It Was Made of a String and Tin Can and ran

from Wick Avenue to Phelps Street

Youngstown Vindicator - September 19, 1909

John H. Nash told the Vindicator last week of the first telephone in Youngstown. It was away back in the seventies, probably ‘77 or ‘78 and resembled the toys which Dan Beard tells how to make.


All there was to it was some stout cord of the kind known as broom cord, and two tin cans, picked up from the dump. Charles Bowers had been away on a trip and brought the idea back with him. As soon as he came home, he got the boys of the old Diamond mills, in the building now occupied by the John H. Fitch company, to help him put up a string between the office of the mill, on Wick Avenue, and Frank Leroy’s photographic gallery over what is now Page’s Drug Store. Instead of a pole they fastened the string to Wards livery stable which stood where Gillen’s now is. The tin served as both transmitters and receivers. The line worked perfectly. By tapping on the can with a stick the boys in the mill could call Leroy and when he tapped back they found they could9 make themselves understood. In high spirits over their discovery they called in all who passed the mill and Leroy answered as many calls that morning as a newspaper man does now on election night.

Harry Bonnell was the first. He was coming in from the Valley Mills and Bowers hailed him.

Want to talk to a man a block away?”, he called.

Mr. Bonnell inquired what he meant. Bowers told all about the telephone he had seen in New York and described his home-made invention. “Come in and try it,” he said, and Mr. Bonnell, skeptical and prepared for a practical joke, saw the string stretching down Phelps street and went in.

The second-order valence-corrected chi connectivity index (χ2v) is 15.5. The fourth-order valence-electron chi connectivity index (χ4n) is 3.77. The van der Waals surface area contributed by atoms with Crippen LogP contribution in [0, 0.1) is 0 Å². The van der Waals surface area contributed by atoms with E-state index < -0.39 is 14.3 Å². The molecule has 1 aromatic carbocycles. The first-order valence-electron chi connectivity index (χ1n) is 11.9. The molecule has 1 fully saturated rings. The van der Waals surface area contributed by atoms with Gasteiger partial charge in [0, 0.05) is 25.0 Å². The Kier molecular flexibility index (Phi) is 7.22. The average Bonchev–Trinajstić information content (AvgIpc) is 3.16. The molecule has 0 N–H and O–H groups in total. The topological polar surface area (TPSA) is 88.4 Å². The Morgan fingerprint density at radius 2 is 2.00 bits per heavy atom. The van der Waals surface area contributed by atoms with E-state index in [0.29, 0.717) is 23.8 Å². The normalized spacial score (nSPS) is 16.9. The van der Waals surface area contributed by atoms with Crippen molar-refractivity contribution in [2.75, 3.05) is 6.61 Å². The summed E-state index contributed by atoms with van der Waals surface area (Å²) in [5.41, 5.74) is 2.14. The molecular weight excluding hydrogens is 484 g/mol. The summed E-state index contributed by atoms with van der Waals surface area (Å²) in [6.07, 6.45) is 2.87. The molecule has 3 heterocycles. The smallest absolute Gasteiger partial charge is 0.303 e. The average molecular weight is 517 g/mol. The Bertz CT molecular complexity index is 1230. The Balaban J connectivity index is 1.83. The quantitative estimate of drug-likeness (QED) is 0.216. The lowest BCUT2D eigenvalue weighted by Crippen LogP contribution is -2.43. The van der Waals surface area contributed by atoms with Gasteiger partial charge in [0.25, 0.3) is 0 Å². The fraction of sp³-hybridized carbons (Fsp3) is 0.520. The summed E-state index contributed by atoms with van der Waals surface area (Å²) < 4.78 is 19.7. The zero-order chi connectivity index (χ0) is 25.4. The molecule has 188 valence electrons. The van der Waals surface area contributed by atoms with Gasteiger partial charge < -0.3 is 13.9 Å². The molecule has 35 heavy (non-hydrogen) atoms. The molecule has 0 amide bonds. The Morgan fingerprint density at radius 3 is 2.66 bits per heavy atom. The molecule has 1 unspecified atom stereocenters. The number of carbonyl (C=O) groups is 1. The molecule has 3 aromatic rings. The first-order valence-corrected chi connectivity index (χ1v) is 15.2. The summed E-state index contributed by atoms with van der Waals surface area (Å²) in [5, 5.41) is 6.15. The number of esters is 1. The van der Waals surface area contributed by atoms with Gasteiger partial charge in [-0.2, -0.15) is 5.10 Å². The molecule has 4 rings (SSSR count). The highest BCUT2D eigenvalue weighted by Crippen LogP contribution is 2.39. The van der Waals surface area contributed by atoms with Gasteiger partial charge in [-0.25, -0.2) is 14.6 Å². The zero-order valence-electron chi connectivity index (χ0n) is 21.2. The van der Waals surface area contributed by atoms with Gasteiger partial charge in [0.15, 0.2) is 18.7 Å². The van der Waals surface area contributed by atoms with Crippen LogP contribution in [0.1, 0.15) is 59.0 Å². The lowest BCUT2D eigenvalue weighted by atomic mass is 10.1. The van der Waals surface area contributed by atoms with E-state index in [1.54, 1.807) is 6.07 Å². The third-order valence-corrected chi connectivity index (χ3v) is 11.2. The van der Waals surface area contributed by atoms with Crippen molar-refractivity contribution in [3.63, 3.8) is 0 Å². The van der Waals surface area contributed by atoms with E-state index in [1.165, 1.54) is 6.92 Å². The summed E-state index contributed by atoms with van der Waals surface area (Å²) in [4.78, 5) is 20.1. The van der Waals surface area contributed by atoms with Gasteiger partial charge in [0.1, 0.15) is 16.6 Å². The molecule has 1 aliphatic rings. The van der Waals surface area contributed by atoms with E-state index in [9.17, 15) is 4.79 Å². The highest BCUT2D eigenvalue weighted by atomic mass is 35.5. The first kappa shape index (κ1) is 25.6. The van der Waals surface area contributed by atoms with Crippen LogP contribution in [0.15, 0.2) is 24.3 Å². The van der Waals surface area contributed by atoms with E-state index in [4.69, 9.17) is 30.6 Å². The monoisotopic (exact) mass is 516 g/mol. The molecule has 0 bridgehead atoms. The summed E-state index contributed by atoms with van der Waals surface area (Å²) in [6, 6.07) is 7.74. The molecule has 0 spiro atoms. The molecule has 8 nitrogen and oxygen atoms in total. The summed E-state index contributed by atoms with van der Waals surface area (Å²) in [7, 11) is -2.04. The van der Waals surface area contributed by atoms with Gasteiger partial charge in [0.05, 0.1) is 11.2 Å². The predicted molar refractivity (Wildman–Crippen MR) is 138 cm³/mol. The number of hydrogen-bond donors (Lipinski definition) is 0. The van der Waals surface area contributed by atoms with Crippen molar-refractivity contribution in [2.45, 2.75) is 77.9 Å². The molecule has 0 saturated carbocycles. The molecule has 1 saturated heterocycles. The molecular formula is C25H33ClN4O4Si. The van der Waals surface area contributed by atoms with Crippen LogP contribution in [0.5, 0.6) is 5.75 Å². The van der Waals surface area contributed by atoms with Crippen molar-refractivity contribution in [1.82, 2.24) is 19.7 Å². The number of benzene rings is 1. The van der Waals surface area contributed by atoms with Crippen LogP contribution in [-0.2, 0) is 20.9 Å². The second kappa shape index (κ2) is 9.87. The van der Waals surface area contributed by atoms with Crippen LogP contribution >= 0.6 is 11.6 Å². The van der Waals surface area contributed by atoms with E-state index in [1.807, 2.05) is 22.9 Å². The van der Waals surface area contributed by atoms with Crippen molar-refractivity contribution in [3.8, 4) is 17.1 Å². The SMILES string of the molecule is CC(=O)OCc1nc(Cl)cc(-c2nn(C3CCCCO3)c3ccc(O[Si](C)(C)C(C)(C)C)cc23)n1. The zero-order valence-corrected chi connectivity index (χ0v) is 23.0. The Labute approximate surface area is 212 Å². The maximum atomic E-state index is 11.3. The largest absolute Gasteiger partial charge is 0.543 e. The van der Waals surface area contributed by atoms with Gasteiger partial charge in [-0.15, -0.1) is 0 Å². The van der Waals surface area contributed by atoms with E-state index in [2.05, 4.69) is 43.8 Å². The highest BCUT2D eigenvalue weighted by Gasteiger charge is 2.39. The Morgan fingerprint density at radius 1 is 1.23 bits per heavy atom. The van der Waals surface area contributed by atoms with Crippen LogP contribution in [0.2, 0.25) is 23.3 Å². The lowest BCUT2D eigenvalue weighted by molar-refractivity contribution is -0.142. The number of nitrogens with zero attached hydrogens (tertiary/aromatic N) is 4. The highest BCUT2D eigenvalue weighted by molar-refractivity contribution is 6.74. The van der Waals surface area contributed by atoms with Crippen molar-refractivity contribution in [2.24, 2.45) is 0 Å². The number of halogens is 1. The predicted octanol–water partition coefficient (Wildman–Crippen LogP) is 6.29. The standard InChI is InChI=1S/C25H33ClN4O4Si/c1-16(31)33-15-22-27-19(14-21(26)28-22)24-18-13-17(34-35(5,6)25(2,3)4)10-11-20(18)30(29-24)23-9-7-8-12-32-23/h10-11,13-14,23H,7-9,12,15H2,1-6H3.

He followed Bowers’ instruction to rap on the can and waited with the can at his ear. His rap was returned and he held the tip up in wonder. “Say a few words,” Bowers suggested, and Mr. Bonnell called “Hello.”

Hello Henry,” the answer came, and Mr. Bonnell stood amazed.

Why!”, he cried, “That’s Frank Leroy.”

Mr. Bonnell learned all the details of the improvised telephone and was so taken with it that he put a line at the Valley Mill, using wire instead of string. There it proved a great convenience, for the men in the office had never been able to communicate with the mill except by walking back and forth.

Other men took up the idea and not long after Mr. Nash saw it employed at the mines in Carbon, near Lowellville. There the disks were of copper and carried sound more distinctly than tin cans. Strings tied to the rim of the drum held them in place and the drum carried his voice quite clearly.

County Treasurer Chase Truesdale, who heard Mr. Nash tell of the first telephone told of one which Homer Baldwin rigged up a year or two later. The line was of wire and ran from the City Mills at Baldwin’s dam, to Mr. Baldwin’s home at the corner of Wood Street and Belmont Avenue. The receivers and transmitters were much more elaborate than Charles Bowers. Instead of being old tin cans they were made especially for telephone use; they were shaped like a funnel and filled with wires to increase their power to carry sound. Mr. Baldwin, like many since, found that the disadvantages of his telephone outweighed the conveniences and one day in a fit of exasperation had it taken out.

These early experiments prepared the way for the Bell company. People were ready when it came to Youngstown in ‘78 or ‘80 and Henry Bonnell was one of the first, if not the first of the subscribers.